PANdemonium: Pan Pizzas
Pan pizza is hot right now. We are seeing an influx of a variety of pan pizzas being added to menus all over the country.
There’s no better evidence of its rise than at this year’s International Pizza Challenge at Pizza Expo where the Pizza Maker of the Year Nicolas Banker of Upper Crust Pizza in Akron, Ohio, advanced from the Pan Division with his unique, cheesy edged rendition of a pan pizza.
Pan pizza is often associated with the standard American pan pizza that Pizza Hut has often been credited with creating in the 1950s. But there are several pizza styles that fall into the pan category. The booming Detroit style originated in forged-steel pans commonly used for automobile parts. Classic Sicilian and Grandma pizzas are often baked on sheet pans. Chicago Deep Dish is baked in a deep-sided (usually two inches high) round pizza pan. There are other styles and variations that pizzerias have worked to perfect a pan pizza in their own unique way.
Jeremy White, Josh Keown and Denise Greer of the Pizza Today team have traveled the country for more than a decade, two decades even, trying the best pan pizzas out there and perfecting our own in the Pizza Today Test Kitchen. We put together some of the most memorable pan pizzas we’ve eaten over the years.
Jeremy White, Editor In Chief
Though there are obviously a plethora of pan styles, Chicago often comes to mind first when thinking of pan pizza. Two Chicago-style pies that made an impression on me were found at The Art of Pizza in Chicago and Lefty’s Chicago Pizzeria in San Diego. Both were delicious and left me wanting to return the next time I’m in either city.
Then there’s Jeff Smokevitch’s Detroit-style pizza at Blue Pan Pizza in Denver. No visit to the Mile High City is complete without throwing down one of them! In fact, I love Smoke’s Detroit pie so much that every year at Pizza Expo Bill Oakley and myself beg him to use one of the International Pizza Challenge ovens to make us one.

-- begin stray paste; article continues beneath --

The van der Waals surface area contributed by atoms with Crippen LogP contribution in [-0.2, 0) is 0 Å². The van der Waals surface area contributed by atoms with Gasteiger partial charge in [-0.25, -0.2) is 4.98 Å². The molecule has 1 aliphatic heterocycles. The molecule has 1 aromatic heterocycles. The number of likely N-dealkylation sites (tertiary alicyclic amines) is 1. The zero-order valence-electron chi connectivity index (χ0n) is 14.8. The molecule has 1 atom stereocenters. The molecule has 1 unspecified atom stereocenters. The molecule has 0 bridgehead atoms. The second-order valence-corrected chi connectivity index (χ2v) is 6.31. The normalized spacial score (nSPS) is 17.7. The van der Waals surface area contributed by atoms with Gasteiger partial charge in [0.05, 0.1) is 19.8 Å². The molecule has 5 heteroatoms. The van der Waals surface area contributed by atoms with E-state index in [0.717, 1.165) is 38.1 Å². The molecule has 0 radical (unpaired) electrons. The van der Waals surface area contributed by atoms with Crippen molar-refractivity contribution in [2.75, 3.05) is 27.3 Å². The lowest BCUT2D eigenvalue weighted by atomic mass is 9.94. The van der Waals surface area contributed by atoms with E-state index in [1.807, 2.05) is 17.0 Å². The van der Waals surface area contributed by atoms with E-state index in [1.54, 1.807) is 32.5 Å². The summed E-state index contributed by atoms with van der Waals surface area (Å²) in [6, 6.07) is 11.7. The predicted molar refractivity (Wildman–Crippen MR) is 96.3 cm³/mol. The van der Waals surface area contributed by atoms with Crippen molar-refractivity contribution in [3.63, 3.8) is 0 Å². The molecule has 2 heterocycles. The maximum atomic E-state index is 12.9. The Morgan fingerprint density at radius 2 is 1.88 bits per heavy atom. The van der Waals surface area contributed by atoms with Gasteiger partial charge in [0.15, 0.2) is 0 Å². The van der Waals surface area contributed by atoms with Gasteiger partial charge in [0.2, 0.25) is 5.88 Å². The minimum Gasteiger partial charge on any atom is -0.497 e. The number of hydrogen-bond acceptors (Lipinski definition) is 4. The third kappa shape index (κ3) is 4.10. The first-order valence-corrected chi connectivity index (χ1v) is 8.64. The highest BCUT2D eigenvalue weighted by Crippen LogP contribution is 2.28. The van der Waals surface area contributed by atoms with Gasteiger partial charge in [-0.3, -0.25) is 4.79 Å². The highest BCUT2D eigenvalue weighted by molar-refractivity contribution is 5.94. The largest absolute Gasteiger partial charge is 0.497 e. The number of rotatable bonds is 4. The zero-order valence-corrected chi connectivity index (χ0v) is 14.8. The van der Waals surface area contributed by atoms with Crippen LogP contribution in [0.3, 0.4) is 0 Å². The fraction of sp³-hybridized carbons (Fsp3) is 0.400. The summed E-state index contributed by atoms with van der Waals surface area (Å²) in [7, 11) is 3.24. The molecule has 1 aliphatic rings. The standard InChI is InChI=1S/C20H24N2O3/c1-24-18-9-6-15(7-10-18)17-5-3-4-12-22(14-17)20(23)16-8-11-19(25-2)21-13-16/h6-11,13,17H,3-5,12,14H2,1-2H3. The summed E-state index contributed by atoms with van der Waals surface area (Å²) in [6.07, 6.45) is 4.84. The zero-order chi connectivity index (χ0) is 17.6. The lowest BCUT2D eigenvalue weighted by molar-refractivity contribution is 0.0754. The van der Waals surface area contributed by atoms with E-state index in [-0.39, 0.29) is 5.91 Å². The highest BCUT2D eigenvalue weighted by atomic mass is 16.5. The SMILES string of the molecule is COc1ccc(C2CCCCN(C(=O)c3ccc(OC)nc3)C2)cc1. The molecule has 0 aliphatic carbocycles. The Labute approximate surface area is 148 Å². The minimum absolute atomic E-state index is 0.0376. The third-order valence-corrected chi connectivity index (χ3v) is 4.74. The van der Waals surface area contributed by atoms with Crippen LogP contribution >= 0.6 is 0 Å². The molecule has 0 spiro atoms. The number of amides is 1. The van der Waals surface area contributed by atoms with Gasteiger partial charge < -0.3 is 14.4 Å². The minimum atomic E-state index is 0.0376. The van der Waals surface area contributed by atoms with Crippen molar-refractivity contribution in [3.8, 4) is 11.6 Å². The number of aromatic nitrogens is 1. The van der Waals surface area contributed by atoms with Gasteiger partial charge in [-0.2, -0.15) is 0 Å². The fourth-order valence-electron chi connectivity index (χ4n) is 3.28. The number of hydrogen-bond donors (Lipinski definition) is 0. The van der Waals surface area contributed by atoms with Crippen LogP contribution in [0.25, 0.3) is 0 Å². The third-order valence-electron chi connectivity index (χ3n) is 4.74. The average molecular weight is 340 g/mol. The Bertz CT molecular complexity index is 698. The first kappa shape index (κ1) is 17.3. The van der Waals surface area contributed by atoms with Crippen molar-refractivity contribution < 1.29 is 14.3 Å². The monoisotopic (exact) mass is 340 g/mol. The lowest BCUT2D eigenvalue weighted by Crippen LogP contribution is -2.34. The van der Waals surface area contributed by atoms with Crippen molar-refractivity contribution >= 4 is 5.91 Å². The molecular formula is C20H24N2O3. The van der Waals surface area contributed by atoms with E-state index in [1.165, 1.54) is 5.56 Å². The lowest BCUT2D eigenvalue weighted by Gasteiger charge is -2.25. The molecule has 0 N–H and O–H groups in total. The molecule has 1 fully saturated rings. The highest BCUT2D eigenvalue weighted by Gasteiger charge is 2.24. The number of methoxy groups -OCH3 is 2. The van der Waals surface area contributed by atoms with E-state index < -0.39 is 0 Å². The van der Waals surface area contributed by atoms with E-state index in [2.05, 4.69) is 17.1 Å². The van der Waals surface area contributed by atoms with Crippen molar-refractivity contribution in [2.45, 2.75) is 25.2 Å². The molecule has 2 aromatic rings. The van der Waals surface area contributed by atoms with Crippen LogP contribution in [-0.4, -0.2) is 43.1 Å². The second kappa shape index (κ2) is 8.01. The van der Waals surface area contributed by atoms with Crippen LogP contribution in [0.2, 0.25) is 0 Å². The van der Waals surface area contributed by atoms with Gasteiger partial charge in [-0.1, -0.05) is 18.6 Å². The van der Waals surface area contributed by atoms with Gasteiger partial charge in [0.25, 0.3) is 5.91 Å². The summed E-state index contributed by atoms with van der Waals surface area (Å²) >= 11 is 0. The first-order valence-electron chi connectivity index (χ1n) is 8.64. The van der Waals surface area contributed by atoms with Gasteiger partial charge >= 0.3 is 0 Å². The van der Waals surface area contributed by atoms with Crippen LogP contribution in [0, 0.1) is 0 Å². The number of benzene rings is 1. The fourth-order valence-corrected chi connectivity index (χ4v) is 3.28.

Last but not least, perhaps the most mouthwatering pan pizza I’ve ever had comes from Tony’s Pizza Napoletana in San Francisco. The “Burratina di Margherita” is beautiful in its simplicity. Featuring burrata (I’m a huge fan!), cherry tomatoes, basil, olive oil and a balsamic reduction, this pizza won gold at an international competition in Lecce, Italy for good reason. I see this pizza in my dreams.
Denise Greer, Executive Editor
Three pan pizzas jump out to me. The first comes from a pizza institution in Brooklyn, New York, House of Pizza & Calzone. My trip to the treasured pizzeria was over six years ago, but I can still remember the taste and texture of the Upside Down. It’s a crowd favorite and with good reason. The memorable slice was a Sicilian style square with deceivingly light, airy and flavorful crust. The par-baked pizza was first layered with mozzarella then topped with a rich and vibrant tomato sauce and finished with grated Romano and olive oil. It was a simple pizza with a lasting impression.
The second pan pizza of special note was from our 2020 Independent Pizzeria of the Year, Via 313 in Austin, TX. Since Zane and Brandon Hunt hail from the Motor City, I just knew they would bring a dynamite Detroit pizza to Austin. There is one pizza on the menu that makes my mouth water to this day and that is The Cadillac. This pizza is inspired by Tony Gemignani, who has been a mentor to the brothers. The Cadillac is a Detroit-style pizza with that cheese crown edging the rectangular pizza. On top is gorgonzola, fig preserves, Prosciutto di Parma, Parmesan and a balsamic glaze.
We’ve made several pan pizzas in the Pizza Today Test Kitchen. One that really sticks out to me happens to be a breakfast or brunch pizza (or anytime, really) that I made a few years ago. It’s the Sriracha-Cha-Cha Scrambled Eggs and Bacon Pizza and it hits all the savory and spicy notes on one pizza. The dough had a slow rise and was par-baked. Then it was topped with cheesy and creamy scrambled eggs as the base; a blend of mozzarella, sharp cheddar and Monterey Jack cheese; Applewood smoked bacon and baked. Get the recipe at
Josh Keown, Creative Director
I was never a huge fan of pan pizzas until the past few years. Maybe that’s because the industry has upped its game when it comes to the pan style. If you’re a thin and crispy guy like myself I eased into pan with Scottie Rivera’s Grandma Pie. I’ve had the pleasure of tasting it at the International Pizza Challenge as well as Scottie’s Pizza Parlor in Portland, OR. It’s called the Defino after his grandmother’s last name. The Defino begins with a naturally leavened dough made with Pacific Northwest wheat and baked twice in a high-heat electric oven. After the bake, aged mozzarella, tomato sauce-on-top, oregano, fresh basil, Pecorino and garlic oil are added. I could have that for dinner four nights a week and have zero regrets.
There have only been a handful of times that I’ve tasted a slice and immediately said out loud “Holy Sh*t, this is amazing.” That happened at the pre-Pizza Expo party at Pizza Rock when I had Tony Gemignani’s Detroit style ‘Red Top.’ Customarily I have a rule to eat light on the Sunday before the show, but that all went out the window after my first taste of Gemignani’s Detroit. It’s a traditional Detroit pizza cooked in a steel pan with white cheddar, Wisconsin brick cheese and butter toasted corners. The pizza is also topped with two stripes of marinara, garlic oil, Romano and oregano. Looking forward to March so I can throw my self-imposed pizza rule out the window again.